Your friend is about to lead her first board meeting, or walk out in front of 300 students to give her first lecture. You text her your best encouragement: “Everyone thinks you can’t do this. But you can!”
She Persisted, a new book by Chelsea Clinton, the daughter of former US secretary of state Hillary Clinton and former US president Bill Clinton, does the same thing for young girls. Released May 30, with illustrations by Alexandra Boiger, it delivers an anxiety-laden lesson to its readers: The world wants to bring girls down.
The premise of She Persisted is simple enough: The book, aimed at kids ages four to eight, profiles 13 American women, including Helen Keller, Oprah, and Sonia Sotomayor. Throughout, it emphasizes the adversity that each women faced, with the dictum and feminist meme, “She persisted.”
Virginia Apgar, who developed a standardized way to evaluate newborns, persisted as an anesthesiologist, because she was told women couldn’t be surgeons. Maria Tallchief persisted as an American prima ballerina, despite being teased for being Native American.
A representative passage about 19th-century journalist Nellie Bly:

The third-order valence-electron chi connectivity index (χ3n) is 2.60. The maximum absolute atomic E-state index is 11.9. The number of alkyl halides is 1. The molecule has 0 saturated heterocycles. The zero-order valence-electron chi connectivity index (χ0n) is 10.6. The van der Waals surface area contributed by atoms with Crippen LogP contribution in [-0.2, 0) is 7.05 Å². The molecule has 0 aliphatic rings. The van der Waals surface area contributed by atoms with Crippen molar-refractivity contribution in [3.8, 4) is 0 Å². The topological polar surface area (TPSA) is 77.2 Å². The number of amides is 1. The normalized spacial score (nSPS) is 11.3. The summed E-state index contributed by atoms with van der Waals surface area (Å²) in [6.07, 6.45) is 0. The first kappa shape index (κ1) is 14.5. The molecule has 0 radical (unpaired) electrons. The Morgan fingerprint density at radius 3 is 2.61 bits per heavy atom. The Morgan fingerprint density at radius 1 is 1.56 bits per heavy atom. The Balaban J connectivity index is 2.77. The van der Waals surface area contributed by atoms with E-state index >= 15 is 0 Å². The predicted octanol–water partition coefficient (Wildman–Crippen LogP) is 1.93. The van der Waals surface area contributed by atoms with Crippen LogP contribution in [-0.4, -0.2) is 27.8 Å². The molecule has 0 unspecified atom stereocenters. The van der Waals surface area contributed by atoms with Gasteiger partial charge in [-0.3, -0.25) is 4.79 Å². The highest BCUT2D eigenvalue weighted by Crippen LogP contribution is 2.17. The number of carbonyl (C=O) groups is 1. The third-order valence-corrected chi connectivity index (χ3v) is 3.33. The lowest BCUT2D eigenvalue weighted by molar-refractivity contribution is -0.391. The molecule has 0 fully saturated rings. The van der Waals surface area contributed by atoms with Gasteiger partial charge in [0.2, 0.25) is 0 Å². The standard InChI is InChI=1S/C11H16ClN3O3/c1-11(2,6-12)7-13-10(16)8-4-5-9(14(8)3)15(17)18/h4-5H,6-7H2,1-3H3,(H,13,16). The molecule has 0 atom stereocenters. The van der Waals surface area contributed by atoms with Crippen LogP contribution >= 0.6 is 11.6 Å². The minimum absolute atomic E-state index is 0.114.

Nellie Bly became a reporter in part because a male writer had said that working women were “a monstrosity,” and she wanted to prove that women could do anything.
Though well-intentioned, the 20-page book tells its readers they’re in for a lifetime of injustice. Each historical figure is measured by the obstacles they overcame, and the word “no” repeats in both the first and closing passages of the book.
“Sometimes being a girl isn’t easy,” the book begins. “At some point, someone probably will tell you no, will tell you to be quiet and may even tell you your dreams are impossible.”
It ends on an only slightly more uplifting note: “So, if anyone ever tells you no, if anyone ever says your voice isn’t important or your dreams are too big, remember these women. They persisted.”
Of course, women do face systemic obstacles, institutional and social; there’s no need to pretend otherwise. But the negative language that pervades She Persisted risks doing more to undermine than empower.
She Persisted follows on the success of a similar collection that came out last year. Good Night Stories for Rebel Girls, by Elena Favilli and Francesca Cavallo, 100 illustrated stories about women including Sylvia Earle, Jane Austen, and Serena and Venus Williams, raised $1.2 million in crowdfunds. Another iteration on the concept, Women who Dared, by Linda Skeers and illustrated by Livi Gosling, with 52 stories of relatively unknown circus performers, drag racers, and sailors in disguise, will come out this September. Both these books, the first aimed at readers four and up, the second at readers eight and up, are more positive, celebrating heroic women for their intelligence, curiosity, creativity, and athleticism.
If the aim is to raise a generation of American women who are constantly looking over their shoulders, try She Persisted. But for a book that shows women as more than the sum of their hardships, Rebel Girls or Women who Dared will serve you better.